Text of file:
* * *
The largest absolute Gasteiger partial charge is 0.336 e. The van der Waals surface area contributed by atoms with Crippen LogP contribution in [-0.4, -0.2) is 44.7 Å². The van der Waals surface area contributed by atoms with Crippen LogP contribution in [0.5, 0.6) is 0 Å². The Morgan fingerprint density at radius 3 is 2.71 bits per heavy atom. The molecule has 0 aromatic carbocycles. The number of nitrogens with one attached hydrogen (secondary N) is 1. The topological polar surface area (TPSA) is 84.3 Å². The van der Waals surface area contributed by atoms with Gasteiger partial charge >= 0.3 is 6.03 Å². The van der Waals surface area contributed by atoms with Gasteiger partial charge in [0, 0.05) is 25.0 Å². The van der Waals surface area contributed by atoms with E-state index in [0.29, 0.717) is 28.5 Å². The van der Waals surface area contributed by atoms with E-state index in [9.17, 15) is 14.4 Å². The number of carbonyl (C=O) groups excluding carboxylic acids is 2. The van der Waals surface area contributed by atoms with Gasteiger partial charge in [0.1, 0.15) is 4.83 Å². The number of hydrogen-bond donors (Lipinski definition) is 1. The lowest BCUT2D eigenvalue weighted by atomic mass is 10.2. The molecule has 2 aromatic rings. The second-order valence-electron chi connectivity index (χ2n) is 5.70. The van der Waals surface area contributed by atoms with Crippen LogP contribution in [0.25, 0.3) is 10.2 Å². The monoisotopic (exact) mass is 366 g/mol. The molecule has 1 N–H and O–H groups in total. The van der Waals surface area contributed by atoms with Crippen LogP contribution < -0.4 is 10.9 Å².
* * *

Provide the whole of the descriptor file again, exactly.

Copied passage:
The largest absolute Gasteiger partial charge is 0.336 e. The van der Waals surface area contributed by atoms with Crippen LogP contribution in [-0.4, -0.2) is 44.7 Å². The van der Waals surface area contributed by atoms with Crippen LogP contribution in [0.5, 0.6) is 0 Å². The Morgan fingerprint density at radius 3 is 2.71 bits per heavy atom. The molecule has 0 aromatic carbocycles. The number of nitrogens with one attached hydrogen (secondary N) is 1. The topological polar surface area (TPSA) is 84.3 Å². The van der Waals surface area contributed by atoms with Gasteiger partial charge >= 0.3 is 6.03 Å². The van der Waals surface area contributed by atoms with Gasteiger partial charge in [0, 0.05) is 25.0 Å². The van der Waals surface area contributed by atoms with E-state index in [0.29, 0.717) is 28.5 Å². The van der Waals surface area contributed by atoms with E-state index in [9.17, 15) is 14.4 Å². The number of carbonyl (C=O) groups excluding carboxylic acids is 2. The van der Waals surface area contributed by atoms with Gasteiger partial charge in [0.1, 0.15) is 4.83 Å². The number of hydrogen-bond donors (Lipinski definition) is 1. The lowest BCUT2D eigenvalue weighted by atomic mass is 10.2. The molecule has 2 aromatic rings. The second-order valence-electron chi connectivity index (χ2n) is 5.70. The van der Waals surface area contributed by atoms with Crippen LogP contribution in [0.25, 0.3) is 10.2 Å². The monoisotopic (exact) mass is 366 g/mol. The molecule has 1 N–H and O–H groups in total. The van der Waals surface area contributed by atoms with Crippen LogP contribution < -0.4 is 10.9 Å².